On May 14, the second day of the operation to liberate Qayrawan, west of Mosul, PMU leaders stressed that they would not allow “cutting off any part of Mosul,” noting that removing peshmerga from Mosul would be “easier than expelling IS.”
Al-Monitor tried, to no avail, to contact Asadi for comment on this PMU position. One PMU leader told Al-Monitor on the condition of anonymity, “I urge our brothers in the peshmerga leadership to know their limits and respect that we are waging a fierce war against IS.”
Some claim the PMU in the area, consisting of militias backed by Iran, is heading toward Sinjar with the purpose of connecting Iraqi and Syrian territory and opening a pathway for Shiite fighters to safely cross over into Syria, hence the aversion to peshmerga involvement there. Leskin, in Rudaw Net, alleged this, asserting, “The support of the Kurdistan Workers Party [PKK] forces in Sinjar by Iran and Shiite fighters in Iraq all serve this purpose. Iran has already begun to implement this plan through the PMU, located 60 kilometers [37 miles] away from the border with Syria.”
Al-Monitor contacted Zardasht Shingali, the spokesman for the Sinjar Resistance Units (YBS), who denied any association by the YBS with the PKK in Sinjar, and hence with Iran. “We are here to protect our people [Yazidis] in Sinjar,” Shingali said. “The fact that Iraqi forces have arrived at the Syrian border is their business. However, we will not accept any Iraqi forces between Sinjar and Syrian Kurdistan. If the PMU were to reach the borders through [the mixed area of] al-Baaj, again, it’s their business. We do not intervene.”
Observers ruled out the possibility of armed clashes erupting between the peshmerga and the PMU at this stage, especially after Faleh al-Fayyad, an Iraqi national security adviser and head of the PMU committee, visited Barzani May 15. At that time, both stressed continued coordination between the peshmerga and the Iraqi army.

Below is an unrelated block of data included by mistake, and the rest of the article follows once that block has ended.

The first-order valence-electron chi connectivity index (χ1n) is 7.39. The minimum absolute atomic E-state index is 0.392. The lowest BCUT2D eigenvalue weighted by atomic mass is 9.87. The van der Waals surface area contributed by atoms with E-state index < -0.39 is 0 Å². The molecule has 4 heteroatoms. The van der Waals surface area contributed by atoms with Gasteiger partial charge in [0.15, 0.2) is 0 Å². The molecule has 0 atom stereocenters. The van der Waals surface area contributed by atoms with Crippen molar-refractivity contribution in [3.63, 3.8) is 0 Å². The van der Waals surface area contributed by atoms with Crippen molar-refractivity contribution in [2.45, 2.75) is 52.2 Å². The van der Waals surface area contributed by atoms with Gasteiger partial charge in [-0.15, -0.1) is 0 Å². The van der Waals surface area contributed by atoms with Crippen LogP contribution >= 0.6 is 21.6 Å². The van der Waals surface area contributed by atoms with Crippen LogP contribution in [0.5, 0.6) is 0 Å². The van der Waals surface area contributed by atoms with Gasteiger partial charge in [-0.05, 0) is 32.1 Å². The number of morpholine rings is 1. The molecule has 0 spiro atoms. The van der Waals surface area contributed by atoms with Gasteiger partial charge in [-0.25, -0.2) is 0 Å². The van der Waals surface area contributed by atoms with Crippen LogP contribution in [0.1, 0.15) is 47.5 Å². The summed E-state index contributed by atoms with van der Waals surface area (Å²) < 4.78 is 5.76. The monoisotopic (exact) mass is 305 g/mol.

Hussein Al-Alawi, a professor of national security at Al Nahrain University, told Al-Monitor, “After Fayyad’s visit, an understanding over military operations was reached. The confusion was overcome and the crisis was resolved. However, due to regional interference and the sensitivity of the situation in the region, some bickering through the media might occur, but there will not be a direct confrontation.”
Although signs indicate that the dispute over Sinjar has been resolved, regional disputes with historical baggage as well as regional interferences point to the difficulty that Erbil and Baghdad will reach mutually acceptable understandings in the future. This makes a military clash between the parties a possibility down the line.
Read More: http://www.al-monitor.com/pulse/originals/2017/05/iraq-kurdistan-peshmerga-pmu-sinjar.html
Ibrahim Malazada is a Kurdish researcher and writer who has worked as a lecturer in sociology at Soran University in Iraqi Kurdistan. He has decades of experience working with a variety of Kurdish newspapers and TV channels in Iraq and Europe and advising humanitarian organizations in the Middle East and Europe on social integration and intercultural relations.